NC Sierra Club Response to Final Passage of S 729, Coal Ash Management Act

For Immediate Release

 

August 20, 2014

 

NC Sierra Club Response to Final Passage of S 729, Coal Ash Management Act

 

RALEIGH - The legislature today gave final approval to the Coal Ash Management Act of 2014, a complex measure that for the first time regulates coal ash like other wastes but also undermines a court ruling that would have required immediate cleanup of coal ash.

 

Following the Dan River coal ash spill, revelations that coal ash pollution has contaminated rivers, lakes, streams and drinking water resulted in an unprecedented public demand for action. Duke Energy produces an estimated 1.2 million tons of coal ash a year in North Carolina. Currently, all coal ash sites have groundwater contamination and nearly all are releasing contaminants into rivers, lakes or reservoirs.

 

The bill will require Duke Energy to phase out wet ash handling. Duke’s outdated method of disposing of coal ash in ponds next to waterways has led to water contamination across the state. With the passage of this bill, for the first time all coal ash will be covered by North Carolina’s solid waste laws. Further, when coal ash is used as fill to build up land for large construction projects, measures like groundwater monitoring and liners will be required.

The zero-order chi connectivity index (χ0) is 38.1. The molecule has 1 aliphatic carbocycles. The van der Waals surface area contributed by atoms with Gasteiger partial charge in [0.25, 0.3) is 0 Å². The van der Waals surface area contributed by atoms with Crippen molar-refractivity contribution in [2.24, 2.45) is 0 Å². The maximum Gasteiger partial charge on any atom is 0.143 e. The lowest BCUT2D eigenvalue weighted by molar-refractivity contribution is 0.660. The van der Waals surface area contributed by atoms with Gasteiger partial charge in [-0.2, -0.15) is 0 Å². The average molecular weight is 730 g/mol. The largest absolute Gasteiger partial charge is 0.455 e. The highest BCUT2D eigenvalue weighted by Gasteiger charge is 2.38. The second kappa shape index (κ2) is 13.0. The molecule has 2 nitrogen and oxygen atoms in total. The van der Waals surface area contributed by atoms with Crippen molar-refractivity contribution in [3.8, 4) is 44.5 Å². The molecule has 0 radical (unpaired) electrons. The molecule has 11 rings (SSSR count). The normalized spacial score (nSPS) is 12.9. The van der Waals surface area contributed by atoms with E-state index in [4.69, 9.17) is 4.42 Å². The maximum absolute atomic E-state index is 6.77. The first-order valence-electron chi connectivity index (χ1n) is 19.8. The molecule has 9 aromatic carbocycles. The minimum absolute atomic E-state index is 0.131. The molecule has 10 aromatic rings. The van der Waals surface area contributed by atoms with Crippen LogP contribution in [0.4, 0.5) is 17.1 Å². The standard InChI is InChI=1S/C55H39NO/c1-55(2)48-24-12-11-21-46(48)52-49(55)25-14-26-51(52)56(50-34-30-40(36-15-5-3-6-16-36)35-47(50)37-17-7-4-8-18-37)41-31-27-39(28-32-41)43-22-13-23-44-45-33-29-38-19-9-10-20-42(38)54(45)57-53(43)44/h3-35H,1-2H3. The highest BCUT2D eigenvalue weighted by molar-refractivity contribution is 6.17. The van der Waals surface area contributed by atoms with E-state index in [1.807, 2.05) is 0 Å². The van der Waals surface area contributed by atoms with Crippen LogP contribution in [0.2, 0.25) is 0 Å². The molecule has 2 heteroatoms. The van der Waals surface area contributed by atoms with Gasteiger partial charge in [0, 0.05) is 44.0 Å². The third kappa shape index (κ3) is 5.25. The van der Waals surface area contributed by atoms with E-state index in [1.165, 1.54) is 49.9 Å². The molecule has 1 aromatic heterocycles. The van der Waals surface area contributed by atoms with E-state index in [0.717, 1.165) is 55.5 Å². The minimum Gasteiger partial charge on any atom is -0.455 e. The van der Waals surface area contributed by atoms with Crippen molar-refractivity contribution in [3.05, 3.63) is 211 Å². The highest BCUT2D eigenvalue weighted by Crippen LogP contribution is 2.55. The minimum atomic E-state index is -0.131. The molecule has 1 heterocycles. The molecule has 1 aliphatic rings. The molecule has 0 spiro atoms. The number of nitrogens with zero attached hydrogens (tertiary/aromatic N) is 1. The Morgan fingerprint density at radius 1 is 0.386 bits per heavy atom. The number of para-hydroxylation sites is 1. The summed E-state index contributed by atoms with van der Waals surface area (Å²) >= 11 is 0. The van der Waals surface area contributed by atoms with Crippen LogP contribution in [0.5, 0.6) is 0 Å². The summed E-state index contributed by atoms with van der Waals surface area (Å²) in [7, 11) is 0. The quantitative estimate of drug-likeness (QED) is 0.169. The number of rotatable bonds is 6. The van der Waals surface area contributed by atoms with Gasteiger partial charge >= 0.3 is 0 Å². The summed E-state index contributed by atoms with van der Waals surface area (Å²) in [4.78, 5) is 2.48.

Unfortunately, final changes to the conference report intended to protect against ongoing groundwater pollution at ten sites do not go far enough to address a major issue that must be resolved to protect NC residents and communities.  

 

And, while making strides in many respects, the legislation attempts to undermine a current ruling on groundwater law. A recent ruling in the state Superior Court requires immediate clean up action at all sites by requiring the source of groundwater contamination, the coal ash, to be removed.

 

Finally, while the bill provides much needed financial resources to DENR to implement the provisions, the bill fails to provide sufficient guidance to the newly created Coal Ash Commission, which is charged with making key decisions.

 

After the bill’s passage, Molly Diggins, state director of the North Carolina Sierra Club, issued the following statement:

 

Today the General Assembly completed work on the nation’s first attempt by a state legislature to tackle the challenge of developing a statewide comprehensive coal ash management plan.

 

Without this legislation, coal ash would have remained essentially unregulated, an untenable position for North Carolina residents. Still, today’s action does not go far enough to prevent more contamination of our treasured water resources.

 

Looking ahead, North Carolina’s coal ash crisis will not be resolved by one piece of legislation. It will take continued attention and leadership by our elected leaders and an engaged citizenry to ensure that coal ash cleanup is successful. The Sierra Club will continue to engage our tens of thousands of members in North Carolina who support strong action to address coal ash pollution.

 

We call on the EPA to finish what North Carolina started to ensure full protection by adopting strong national standards for coal ash to protect every community in the United States. EPA action is needed more than ever to set a national standard and to stop the piecemeal approach to addressing coal ash waste and contamination across the US.

 

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Thu, Aug 21